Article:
“The couple’s plans took an unpleasant turn following Wednesday’s incident when an argument between the future spouses escalated and turned violent, prompting the woman to seek help from the police”.

“When a headline is deemed to be in erroneous or in bad taste, we have no hesitation in rectifying it at once,” Grech of the Times wrote in his response to NewsMavens. However, at the time of the analysis, all the troubling headlines were still online.

According to Eurobarometer No. 449, a quarter of Malta’s population believes that domestic violence is a private matter and should be handled within the family. The Times’ report of a man attacking two passers-by who tried to stop a potentially violent situation between him and his partner is therefore particularly disconcerning:

“The accused and his girlfriend had been having a lovers’ argument inside his car, parked inside the parking area, when a stranger had suddenly flung open the passenger door at his girlfriend’s side.”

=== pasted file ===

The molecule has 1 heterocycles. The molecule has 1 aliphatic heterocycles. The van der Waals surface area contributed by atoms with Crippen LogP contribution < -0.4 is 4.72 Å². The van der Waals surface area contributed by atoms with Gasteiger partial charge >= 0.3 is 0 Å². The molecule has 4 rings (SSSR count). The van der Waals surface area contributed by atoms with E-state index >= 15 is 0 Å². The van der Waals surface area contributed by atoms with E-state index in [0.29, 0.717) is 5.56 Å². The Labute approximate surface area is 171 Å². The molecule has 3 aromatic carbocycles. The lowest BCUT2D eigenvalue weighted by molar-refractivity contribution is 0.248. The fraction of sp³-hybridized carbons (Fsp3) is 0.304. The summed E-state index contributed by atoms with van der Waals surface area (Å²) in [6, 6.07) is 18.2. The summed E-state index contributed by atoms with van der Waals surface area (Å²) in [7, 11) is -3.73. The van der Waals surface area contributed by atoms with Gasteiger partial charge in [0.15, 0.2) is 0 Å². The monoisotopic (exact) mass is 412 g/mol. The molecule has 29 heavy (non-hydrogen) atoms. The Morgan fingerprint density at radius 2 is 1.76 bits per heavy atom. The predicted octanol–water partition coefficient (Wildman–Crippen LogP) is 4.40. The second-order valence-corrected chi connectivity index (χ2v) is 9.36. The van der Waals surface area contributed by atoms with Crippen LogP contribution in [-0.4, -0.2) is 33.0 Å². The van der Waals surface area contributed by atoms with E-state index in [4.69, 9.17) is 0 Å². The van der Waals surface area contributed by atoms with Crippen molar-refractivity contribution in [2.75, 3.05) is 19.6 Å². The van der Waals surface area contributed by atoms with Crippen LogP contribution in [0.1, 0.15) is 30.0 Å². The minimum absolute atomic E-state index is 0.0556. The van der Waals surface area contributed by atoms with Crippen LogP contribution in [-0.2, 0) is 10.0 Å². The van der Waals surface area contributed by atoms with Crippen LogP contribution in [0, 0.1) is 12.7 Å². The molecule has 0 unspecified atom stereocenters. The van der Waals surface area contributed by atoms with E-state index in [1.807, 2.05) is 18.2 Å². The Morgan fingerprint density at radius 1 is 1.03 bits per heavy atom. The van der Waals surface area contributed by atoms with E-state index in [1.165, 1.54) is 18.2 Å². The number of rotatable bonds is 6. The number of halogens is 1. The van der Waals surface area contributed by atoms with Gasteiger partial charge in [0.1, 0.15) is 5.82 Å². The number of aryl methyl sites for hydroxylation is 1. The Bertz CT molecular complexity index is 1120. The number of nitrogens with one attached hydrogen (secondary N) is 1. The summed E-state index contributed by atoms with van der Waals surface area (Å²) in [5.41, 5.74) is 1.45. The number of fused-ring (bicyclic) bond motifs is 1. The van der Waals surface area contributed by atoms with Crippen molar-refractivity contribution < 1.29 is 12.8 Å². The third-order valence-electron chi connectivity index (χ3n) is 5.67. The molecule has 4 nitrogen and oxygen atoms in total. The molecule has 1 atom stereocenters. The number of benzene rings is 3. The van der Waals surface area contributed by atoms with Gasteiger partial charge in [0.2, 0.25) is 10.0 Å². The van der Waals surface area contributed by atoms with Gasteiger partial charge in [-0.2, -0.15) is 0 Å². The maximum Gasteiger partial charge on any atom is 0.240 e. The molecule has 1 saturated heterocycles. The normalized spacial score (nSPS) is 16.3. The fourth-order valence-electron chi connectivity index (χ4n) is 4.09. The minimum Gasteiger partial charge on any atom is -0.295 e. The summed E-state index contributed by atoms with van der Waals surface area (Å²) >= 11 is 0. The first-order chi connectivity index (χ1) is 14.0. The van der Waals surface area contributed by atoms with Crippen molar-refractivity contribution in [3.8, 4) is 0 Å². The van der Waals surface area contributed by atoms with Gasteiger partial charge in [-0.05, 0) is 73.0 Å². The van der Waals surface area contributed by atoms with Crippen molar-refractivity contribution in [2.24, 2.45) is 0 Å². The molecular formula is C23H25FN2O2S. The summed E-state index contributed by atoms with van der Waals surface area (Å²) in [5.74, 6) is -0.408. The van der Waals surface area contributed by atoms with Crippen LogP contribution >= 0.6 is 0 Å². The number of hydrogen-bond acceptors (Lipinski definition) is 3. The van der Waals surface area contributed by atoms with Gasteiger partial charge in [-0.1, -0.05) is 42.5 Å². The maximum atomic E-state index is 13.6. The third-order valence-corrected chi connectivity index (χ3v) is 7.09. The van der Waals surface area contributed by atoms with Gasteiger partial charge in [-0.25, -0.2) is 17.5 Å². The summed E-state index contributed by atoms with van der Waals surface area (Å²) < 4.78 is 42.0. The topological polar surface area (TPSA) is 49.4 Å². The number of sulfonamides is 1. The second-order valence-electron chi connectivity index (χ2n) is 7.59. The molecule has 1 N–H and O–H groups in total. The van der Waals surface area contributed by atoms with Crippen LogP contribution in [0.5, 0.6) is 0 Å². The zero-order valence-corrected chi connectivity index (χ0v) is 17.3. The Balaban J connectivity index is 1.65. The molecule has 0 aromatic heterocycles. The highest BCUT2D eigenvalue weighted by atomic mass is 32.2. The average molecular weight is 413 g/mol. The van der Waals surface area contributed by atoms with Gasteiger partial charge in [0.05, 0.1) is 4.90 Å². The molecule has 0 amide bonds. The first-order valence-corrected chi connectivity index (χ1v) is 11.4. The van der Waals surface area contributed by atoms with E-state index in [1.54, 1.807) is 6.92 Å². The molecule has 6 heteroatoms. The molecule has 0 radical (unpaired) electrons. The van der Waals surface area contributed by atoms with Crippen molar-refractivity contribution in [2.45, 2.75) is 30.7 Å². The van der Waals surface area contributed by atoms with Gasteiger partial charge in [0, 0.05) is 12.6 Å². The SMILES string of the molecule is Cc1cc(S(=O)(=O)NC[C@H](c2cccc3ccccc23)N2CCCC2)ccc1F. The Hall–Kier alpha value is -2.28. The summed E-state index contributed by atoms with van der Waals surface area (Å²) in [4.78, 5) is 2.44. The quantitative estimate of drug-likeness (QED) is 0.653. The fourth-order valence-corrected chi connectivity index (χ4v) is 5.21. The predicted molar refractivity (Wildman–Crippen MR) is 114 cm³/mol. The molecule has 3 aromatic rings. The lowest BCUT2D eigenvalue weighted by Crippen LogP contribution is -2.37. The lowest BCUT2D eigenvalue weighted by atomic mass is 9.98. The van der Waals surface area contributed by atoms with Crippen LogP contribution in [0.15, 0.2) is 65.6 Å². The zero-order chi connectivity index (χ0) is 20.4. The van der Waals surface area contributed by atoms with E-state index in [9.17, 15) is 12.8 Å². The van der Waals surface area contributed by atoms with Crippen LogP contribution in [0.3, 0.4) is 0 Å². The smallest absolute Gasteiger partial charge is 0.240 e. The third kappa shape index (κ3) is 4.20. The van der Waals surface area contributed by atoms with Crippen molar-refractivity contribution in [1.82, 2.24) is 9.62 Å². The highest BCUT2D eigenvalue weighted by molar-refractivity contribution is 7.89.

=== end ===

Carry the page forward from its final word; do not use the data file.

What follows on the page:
The report is given from the perpetrator's perspective and the conflict is described as a “lovers’ argument”, as if it was trivial and silly for strangers to intervene when a case of possible partner violence was unfolding (it was described as intervening “to break up an argument” in the Independent).

Another case of a man attacking other men was described in Malta Today as a "fight over a girl", also from the man’s perspective. The article says that the man, who has previously been “accused of breaching bail and grievously injuring a woman”, attacked two men “after they attempted to seduce his girlfriend”. None of the papers gives any insight into the woman’s view of either situation, nor do they report on whether partner violence was involved.

When family matters become crimes

In the time period observed, reports about girls and women who suffered at the hands of close and distant family members, and of a flatmate, were published. While some cases were treated seriously, especially when children were involved, the same cannot be said about the man who secretly filmed his female flatmate in the shower. Malta Today and the Independent called him, almost jokingly, "peeping Tom", rather than using terms that make it clear why he was charged.